Tuesday, July 10, 2012

Final Valentine

I felt sure
that together you
and I might be an example
of something beautiful
and on a spring
day that was really only
mid-February we celebrated ourselves
too soon.  I
walked into a barn
and let the baby goats suck
my fingers until they bled.  It's instinct
to cry when the skin breaks.  You started
with the other agricultural
tourists who had also assented
to the liability clause.
If the chickens
knew anything, they didn't say.  A cow
followed the children
like a dog.  Later
they ate him.

- Magdalena Zurawski

Published in the Oxford American, No. 77

Monday, July 2, 2012

Green Door Gourmet

Ecotone Farm is proud to partner with Green Door Gourmet, a Tennessee Farm to Fork cooperative of local farmers and artisan producers.  Green Door Gourmet is a unique farm to fork venture that produces local artisan foods and plants in a farm-cooperative community setting.  The aim of the cooperative is to provide a one-stop shop for a whole foods, whole-diet shopping experience. Besides visiting our farm directly, Green Door Gourmet is now the primary place at which you can find and purchase food from Ecotone Farm. 
Sylvia Harrelson Ganier, the farm operator, brings years of farm and restaurant experience as well as a passion for food and education. Her background of growing up on a dairy farm in North Carolina melds with her many years in the restaurant business, including being chef and owner of her former Nashville based establishment, CIBO. Personal attention to both product and patron is the main focus of the high quality experience from Green Door Gourmet.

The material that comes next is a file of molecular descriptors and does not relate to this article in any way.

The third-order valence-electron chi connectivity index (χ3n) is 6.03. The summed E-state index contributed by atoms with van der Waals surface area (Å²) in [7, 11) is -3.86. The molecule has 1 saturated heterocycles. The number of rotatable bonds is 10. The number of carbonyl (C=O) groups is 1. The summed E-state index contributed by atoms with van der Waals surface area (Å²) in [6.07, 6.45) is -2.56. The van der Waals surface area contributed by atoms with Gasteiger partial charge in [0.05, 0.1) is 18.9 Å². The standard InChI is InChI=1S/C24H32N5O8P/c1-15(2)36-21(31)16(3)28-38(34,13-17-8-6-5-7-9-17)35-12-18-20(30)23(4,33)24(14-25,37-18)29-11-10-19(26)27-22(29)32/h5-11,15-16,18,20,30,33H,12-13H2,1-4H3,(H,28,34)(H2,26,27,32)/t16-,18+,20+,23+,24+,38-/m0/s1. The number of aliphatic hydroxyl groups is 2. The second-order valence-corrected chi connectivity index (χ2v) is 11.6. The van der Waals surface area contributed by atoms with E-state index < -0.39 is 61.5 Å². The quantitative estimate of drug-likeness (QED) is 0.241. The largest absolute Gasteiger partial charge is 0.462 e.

Green Door Gourmet is located within Hidden Valley Farm on River Road in Nashville, TN, less than 2 miles west of Interstate 40, and less than 10 minutes from downtown Nashville. Our close proximity to places such as Nashville West, Walmart, and Lowes provides ease of access for customers who crave experiencing the best of local fare but still in the city limits.

Hidden Valley Farm also serves as the perfect spot for agri-tourism and special farm events. They have produced events from small picnics to receptions up to a BBQ for 1000!
Green Door Gourmet grows up to 80 varieties of herbs and flowers, and a wide assortment of fresh produce produced using natural methods which follow an organic holistic model. They harvest as close to customer-scheduled pick up as possible in order to maintain the integrity of our product. They do not sell anything that does not pass our own "taste tests."

With a terrific crew helping out on the farm this year, the feeling of community will be one of the first things a customer will note when making a visit.